A router/ wireless router is a specialized networking device connected to two or more networks running software that allows the router to move data from one network to another.
Router functions in an Internet protocol-based network operate at the network layer (OSI Model’s layer 3). The primary function of a router is to connect networks together and keep certain kinds of broadcast traffic under control.
There are several companies that make routers: Cisco, Linksys, Juniper, Netgear, Nortel (Bay Networks), Redback, Lucent, 3Com, HP, Dlink and Belkin just to name a few.
With the right kind of router in your office, you may be able to enjoy faster internet service, help protect your family from cyber threats, and avoid those maddening Wi-Fi dead spots.
You don’t have to be a computer genius to know what a good router has to offer. All it takes is to know what you need it for. Understanding how routers work will help you choose the right equipment for your home network.
A typical Office/home has a range of internet-connected devices personal computers, tablets, smartphones, printers, smart TVs, and more. With your router, such devices form a network. A router directs incoming and outgoing internet traffic on that network.
The information travelling on your network could be a surfing the internet, emails, movies or a live streaming each of which takes up varying amounts of bandwidth (the amount of data that can be transmitted in a fixed amount of time and its measured in bits per second(bps) or bytes per second).
Making sure that information is delivered quickly and correctly is a big task and getting bigger. As you add more and more devices on your network.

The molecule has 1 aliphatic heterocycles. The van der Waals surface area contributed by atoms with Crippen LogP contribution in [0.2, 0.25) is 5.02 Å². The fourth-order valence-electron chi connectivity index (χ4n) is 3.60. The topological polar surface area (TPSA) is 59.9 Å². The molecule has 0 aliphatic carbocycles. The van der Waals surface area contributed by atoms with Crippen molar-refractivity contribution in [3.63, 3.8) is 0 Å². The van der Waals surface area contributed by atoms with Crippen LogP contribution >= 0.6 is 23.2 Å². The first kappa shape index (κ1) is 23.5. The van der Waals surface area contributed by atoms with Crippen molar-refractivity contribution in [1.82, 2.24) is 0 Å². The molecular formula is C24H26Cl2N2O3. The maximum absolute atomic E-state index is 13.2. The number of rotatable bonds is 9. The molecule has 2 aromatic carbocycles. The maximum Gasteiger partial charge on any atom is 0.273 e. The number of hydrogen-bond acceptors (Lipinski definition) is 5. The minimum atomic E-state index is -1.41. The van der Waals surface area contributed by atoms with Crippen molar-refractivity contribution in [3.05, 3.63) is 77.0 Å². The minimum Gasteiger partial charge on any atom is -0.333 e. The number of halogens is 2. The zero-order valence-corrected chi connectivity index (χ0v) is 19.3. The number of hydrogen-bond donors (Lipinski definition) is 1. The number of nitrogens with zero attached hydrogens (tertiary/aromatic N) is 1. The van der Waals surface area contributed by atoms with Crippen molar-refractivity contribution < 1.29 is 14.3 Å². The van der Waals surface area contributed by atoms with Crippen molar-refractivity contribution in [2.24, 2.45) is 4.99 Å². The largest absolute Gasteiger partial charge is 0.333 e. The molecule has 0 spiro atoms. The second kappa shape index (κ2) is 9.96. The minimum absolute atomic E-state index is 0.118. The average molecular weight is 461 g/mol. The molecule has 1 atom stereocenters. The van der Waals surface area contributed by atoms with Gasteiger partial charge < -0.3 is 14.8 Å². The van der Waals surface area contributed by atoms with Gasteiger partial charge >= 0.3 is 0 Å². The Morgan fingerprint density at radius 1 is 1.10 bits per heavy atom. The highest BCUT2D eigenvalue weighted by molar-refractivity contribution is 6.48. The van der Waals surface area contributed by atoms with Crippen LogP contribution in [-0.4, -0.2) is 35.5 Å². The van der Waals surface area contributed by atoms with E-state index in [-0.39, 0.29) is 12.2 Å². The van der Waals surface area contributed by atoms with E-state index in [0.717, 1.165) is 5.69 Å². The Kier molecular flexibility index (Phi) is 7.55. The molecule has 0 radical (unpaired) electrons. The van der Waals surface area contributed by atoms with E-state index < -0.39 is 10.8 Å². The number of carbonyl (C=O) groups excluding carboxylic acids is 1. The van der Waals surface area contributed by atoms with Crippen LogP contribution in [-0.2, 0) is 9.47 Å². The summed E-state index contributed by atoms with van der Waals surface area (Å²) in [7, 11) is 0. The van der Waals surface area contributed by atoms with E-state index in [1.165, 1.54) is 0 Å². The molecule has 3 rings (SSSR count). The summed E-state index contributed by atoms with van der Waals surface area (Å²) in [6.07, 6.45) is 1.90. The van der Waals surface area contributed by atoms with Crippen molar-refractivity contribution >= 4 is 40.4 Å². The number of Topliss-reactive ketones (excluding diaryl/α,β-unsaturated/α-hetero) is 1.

How Modems differ from routers.
A router and your devices aren’t the only components on your network. There’s also the modem. In fact, without the modem, all you’d have is your local network with no access to the internet.
The modem’s job is to bring the internet service from your provider into your home. It then connects to your router, delivering that internet connectivity to your home network.
When most internet services were delivered over telephone lines (ADSL), modems enabled communication between the digital devices in your home and the analogue signals used on telephone lines. With today’s internet connections, including cable and satellite, modems play a similar but different role.
Wi-Fi signals within a home largely depend on the size of the home and the barriers that prevent signals from reaching their destinations. Fireplaces, mirrors, and thick walls are just a few common obstacles that block Wi-Fi signals. Look for a router that has the capability to reach the far corners of your home.
Router technology has changed over time. Make sure you have a router that uses the latest technology and has updated firmware (Software that is embedded inside your router. This software provides network protocols, security and administrative controls).
MU-MIMO is one such new technology. It stands for multi-user, multiple-input, multiple-output technology. It allows Wi-Fi routers to communicate with multiple devices simultaneously. This decreases the wait time and improves network speed.